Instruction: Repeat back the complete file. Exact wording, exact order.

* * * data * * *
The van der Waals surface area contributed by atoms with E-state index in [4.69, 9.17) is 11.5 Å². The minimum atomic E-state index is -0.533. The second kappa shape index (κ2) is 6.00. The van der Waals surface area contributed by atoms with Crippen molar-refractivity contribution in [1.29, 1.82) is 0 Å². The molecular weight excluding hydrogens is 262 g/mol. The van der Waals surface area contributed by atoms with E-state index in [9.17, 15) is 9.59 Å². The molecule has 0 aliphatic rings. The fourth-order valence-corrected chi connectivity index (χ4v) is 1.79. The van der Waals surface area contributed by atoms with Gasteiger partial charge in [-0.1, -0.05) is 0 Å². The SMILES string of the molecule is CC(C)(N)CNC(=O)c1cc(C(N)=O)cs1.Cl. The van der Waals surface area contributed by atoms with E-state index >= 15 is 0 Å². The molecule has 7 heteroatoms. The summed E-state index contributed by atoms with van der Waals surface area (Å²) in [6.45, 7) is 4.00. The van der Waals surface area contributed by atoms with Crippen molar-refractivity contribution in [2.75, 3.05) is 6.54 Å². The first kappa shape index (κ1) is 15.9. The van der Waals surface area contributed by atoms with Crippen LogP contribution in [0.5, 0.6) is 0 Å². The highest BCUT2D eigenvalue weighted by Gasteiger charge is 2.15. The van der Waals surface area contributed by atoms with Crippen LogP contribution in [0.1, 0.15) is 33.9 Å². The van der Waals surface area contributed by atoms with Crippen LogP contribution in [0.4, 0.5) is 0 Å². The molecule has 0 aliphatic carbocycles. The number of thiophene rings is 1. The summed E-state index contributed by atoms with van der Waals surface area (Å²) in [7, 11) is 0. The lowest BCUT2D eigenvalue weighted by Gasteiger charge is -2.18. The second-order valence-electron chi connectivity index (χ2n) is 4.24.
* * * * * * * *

The van der Waals surface area contributed by atoms with E-state index in [4.69, 9.17) is 11.5 Å². The minimum atomic E-state index is -0.533. The second kappa shape index (κ2) is 6.00. The van der Waals surface area contributed by atoms with Crippen molar-refractivity contribution in [1.29, 1.82) is 0 Å². The molecular weight excluding hydrogens is 262 g/mol. The van der Waals surface area contributed by atoms with E-state index in [9.17, 15) is 9.59 Å². The molecule has 0 aliphatic rings. The fourth-order valence-corrected chi connectivity index (χ4v) is 1.79. The van der Waals surface area contributed by atoms with Gasteiger partial charge in [-0.1, -0.05) is 0 Å². The SMILES string of the molecule is CC(C)(N)CNC(=O)c1cc(C(N)=O)cs1.Cl. The van der Waals surface area contributed by atoms with E-state index >= 15 is 0 Å². The molecule has 7 heteroatoms. The summed E-state index contributed by atoms with van der Waals surface area (Å²) in [6.45, 7) is 4.00. The van der Waals surface area contributed by atoms with Crippen molar-refractivity contribution in [2.75, 3.05) is 6.54 Å². The first kappa shape index (κ1) is 15.9. The van der Waals surface area contributed by atoms with Crippen LogP contribution in [0.5, 0.6) is 0 Å². The highest BCUT2D eigenvalue weighted by Gasteiger charge is 2.15. The van der Waals surface area contributed by atoms with Crippen LogP contribution in [0.1, 0.15) is 33.9 Å². The van der Waals surface area contributed by atoms with Crippen LogP contribution in [0.4, 0.5) is 0 Å². The molecule has 0 aliphatic carbocycles. The number of thiophene rings is 1. The summed E-state index contributed by atoms with van der Waals surface area (Å²) in [7, 11) is 0. The lowest BCUT2D eigenvalue weighted by Gasteiger charge is -2.18. The second-order valence-electron chi connectivity index (χ2n) is 4.24.